She had undergone treatment with a total contact insole on her left foot for several months at another hospital, recognized it as planter callosities, but the painful symptom did not improvement. At our hospital, we performed some radiological examinations. X-ray images of her left foot showed that hallux valgus of the great toe, hallux valgus angle (HVA) was 27°, but 2nd to 5th MTP joints did not recognize subluxation (Figure 2). Plain CT revealed the subcutaneous mass below the left 1st MTP joint that well capsulated mass with similar to water density (Figure 3).
MRI showed the mass with low or intermediate signal density on T1 -weighted image, high signal density on T2 - weighted image and high signal density on short-inversiontime inversion recovery (STIR) image (Figure 4). Foot ultrasonography and biopsy had not been performed. In March 2016, informed consent was obtained and excision of the swelling was performed under spinal anesthesia. Longitudinal skin incision was made over the swelling mass and the mass was excised and closed primary (Figure 5). Intraoperative finding was 2x2.5cm sized well encapsulated cystic lesion containing white pultaceous material (Figure 6). Excised tissue was sent for histopathological examination. The report showing a thin fibro- collagenous cyst, wall is lined by stratified squamous epithelium with prominent granular layer. Cyst contains lamellated keratin, which confirmed it as epidermoid cyst (Figure 7). The patient was followed clinically for 1 year after surgery without any recurrence of the symptom or the lesion.
Symptomatic planter callosities or corns are the primary symptom affecting most RA patients with forefoot deformity , but epidermoid cyst on plantar lesion with RA patient is rare. Epidermal cysts are the 5th most common pedal soft tissue lesion and account for 3.2% of all soft tissue masses of the foot . Epidermoid cyst is a retention cyst in relation to sebaceous gland. It results from progressive cystic ectasia of the infundibular portion of hair follicle . In palm and sole, as there are no sebaceous gland or hair follicle, so it was initially thought that epidermoid cyst does not occur in these regions, but as these cysts also presented in these regions hence different etiopathogeneses ware postulated that traumatic implantation of epidermal cells into the dermis or foreign body reaction  or plantar epidermal cyst may develop from eccrine duct due to Human Papilloma Virus (HPV) infection .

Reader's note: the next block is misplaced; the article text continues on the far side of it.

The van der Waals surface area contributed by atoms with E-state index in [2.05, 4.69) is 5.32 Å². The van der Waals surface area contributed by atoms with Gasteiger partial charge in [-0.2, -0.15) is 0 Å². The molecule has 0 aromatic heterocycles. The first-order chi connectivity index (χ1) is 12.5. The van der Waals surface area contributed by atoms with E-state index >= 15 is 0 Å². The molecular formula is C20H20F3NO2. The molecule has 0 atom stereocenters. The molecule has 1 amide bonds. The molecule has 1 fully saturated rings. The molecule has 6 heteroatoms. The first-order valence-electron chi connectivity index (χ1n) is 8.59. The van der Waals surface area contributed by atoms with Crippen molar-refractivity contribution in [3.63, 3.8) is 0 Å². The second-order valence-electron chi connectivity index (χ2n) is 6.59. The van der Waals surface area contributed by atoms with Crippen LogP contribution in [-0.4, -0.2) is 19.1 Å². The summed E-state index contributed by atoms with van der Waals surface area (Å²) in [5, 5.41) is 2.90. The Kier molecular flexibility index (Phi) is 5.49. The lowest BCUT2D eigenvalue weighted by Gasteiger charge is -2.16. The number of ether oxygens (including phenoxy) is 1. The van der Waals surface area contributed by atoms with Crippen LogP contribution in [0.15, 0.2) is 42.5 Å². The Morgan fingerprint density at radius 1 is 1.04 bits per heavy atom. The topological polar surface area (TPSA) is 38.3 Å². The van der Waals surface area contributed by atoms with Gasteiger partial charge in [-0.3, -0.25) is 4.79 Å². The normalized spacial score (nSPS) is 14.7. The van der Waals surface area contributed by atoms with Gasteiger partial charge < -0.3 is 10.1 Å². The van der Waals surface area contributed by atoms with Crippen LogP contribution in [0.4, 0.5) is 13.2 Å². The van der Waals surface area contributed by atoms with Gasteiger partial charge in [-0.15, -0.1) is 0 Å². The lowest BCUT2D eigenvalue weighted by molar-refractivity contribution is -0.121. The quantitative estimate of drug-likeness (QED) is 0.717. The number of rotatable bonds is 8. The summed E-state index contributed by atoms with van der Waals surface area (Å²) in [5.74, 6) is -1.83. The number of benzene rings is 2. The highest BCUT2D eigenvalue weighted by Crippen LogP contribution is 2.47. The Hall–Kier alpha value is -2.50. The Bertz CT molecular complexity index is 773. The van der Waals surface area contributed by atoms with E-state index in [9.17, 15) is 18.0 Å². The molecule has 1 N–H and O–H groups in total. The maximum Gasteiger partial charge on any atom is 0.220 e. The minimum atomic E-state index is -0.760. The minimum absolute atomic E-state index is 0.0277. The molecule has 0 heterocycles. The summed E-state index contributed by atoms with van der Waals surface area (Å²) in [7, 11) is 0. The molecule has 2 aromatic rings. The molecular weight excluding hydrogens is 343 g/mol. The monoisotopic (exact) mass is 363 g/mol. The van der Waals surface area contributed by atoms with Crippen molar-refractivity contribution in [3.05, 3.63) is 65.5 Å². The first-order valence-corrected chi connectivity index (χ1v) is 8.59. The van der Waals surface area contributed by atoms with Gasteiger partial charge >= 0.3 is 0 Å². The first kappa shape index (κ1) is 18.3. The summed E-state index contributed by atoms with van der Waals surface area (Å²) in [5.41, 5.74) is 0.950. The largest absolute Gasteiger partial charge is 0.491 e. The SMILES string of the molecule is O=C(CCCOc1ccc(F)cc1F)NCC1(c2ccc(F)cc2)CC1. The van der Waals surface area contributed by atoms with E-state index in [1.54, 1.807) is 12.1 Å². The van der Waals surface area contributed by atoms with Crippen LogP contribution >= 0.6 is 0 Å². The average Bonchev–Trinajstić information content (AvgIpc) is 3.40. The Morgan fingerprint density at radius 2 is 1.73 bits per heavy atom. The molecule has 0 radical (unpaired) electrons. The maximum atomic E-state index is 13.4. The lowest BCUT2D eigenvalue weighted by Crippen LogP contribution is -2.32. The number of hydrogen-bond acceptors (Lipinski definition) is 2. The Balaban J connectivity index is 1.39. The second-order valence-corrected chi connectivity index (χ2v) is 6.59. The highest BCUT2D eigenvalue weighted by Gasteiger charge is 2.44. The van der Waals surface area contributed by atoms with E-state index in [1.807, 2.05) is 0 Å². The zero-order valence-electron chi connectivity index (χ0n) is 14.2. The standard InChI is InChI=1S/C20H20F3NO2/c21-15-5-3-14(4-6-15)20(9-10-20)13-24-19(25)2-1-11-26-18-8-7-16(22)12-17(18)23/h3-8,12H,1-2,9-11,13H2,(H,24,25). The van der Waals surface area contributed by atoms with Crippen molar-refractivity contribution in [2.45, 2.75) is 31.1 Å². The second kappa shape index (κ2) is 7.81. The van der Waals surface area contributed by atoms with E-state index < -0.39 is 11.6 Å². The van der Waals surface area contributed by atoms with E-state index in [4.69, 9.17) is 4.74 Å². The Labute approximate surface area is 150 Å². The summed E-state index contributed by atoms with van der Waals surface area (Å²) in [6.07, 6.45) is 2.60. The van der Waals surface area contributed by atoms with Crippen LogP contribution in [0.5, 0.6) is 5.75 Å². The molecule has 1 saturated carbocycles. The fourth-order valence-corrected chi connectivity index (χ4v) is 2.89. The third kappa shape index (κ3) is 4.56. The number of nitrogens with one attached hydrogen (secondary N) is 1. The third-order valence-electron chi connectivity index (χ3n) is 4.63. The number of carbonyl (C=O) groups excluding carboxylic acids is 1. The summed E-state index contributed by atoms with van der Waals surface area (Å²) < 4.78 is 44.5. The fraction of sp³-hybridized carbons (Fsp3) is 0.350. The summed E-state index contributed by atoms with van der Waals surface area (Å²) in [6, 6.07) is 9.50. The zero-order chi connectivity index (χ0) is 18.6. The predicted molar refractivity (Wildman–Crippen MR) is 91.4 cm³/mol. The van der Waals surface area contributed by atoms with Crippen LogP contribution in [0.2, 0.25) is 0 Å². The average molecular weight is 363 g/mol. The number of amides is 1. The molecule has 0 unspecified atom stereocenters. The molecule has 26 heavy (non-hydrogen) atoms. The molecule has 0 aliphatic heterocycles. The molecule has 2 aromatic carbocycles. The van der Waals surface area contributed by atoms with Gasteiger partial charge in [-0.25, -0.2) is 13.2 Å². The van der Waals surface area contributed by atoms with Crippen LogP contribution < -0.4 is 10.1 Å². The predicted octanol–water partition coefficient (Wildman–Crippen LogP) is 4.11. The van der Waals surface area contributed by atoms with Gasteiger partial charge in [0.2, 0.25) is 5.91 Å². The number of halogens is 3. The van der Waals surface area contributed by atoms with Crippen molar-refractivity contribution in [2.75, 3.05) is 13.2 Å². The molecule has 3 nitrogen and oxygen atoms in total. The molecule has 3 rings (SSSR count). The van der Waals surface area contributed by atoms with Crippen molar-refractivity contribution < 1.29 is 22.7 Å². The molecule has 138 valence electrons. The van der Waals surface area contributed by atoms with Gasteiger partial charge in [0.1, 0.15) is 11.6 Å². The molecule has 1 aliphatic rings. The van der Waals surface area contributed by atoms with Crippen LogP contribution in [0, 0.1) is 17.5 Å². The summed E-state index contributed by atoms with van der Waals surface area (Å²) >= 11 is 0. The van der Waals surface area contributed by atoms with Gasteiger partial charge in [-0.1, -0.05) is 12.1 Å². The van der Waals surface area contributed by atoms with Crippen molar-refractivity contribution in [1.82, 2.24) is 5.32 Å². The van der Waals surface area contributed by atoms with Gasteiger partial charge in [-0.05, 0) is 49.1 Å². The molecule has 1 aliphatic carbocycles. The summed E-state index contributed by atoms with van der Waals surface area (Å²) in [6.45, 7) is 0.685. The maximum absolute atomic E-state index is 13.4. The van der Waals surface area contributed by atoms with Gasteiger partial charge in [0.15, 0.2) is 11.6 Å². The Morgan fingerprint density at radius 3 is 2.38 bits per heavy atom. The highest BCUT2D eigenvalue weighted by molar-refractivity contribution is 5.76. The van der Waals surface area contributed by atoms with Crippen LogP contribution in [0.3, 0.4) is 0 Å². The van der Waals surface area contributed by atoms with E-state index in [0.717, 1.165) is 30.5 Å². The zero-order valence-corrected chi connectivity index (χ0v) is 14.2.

To make a diagnosis, CT, MRI and ultrasonography are useful . CT and MRI are more specific for soft tissue masses and will typically reveal a semi-solid mass with several interspersed fluid-filled cavities . But a benign epidermal cyst cannot be differentiated from a malignant masse on CT, MRI or ultrasonography. In some case, needle aspiration biopsy was done to confirm the diagnosis . Planter epidermal cysts need to differentiate from calluses, warts, and other diseases . The treatment consists of surgical excision of the whole lesion, including capsule of the cyst, to avoid recurrences. Complications in the form of inflammation, infection and rupture with foul smelling discharge may occur in epidermoid cyst. Most importantly, the cells must be confirmed because of the possibility of malignant transformation. Although epidermoid cysts are benign lesion, malignant transformation into basal cell carcinoma and squamous cell carcinoma has been described in few cases .
In RA patients, forefoot pain is a common clinical problem. Many disorders produce discomfort in the metatarsal region of the forefoot. These disorders include traumatic lesions of the soft tissues and bones (turf toe, plantar pale disruption, sesamoiditis, stress fracture), Freiberg infraction, tendon disorder (tendinosis, tenosynovitis, tendon rupture), nonneoplastic soft-tissue masses (ganglion, bursitis, granuloma, Morton neuroma plantar fibromatosis) and soft-tissue and bone benign neoplasms (hemangioma, giant cell tumor, lipoma, schwannoma, osteochondroma), malignant tumor (chondrosarcoma osteosarcoma, Ewing sarcoma squamous cell carcinoma) [14-16]. It should be differentiated from these disorders when RA patient complaints of forefoot pain.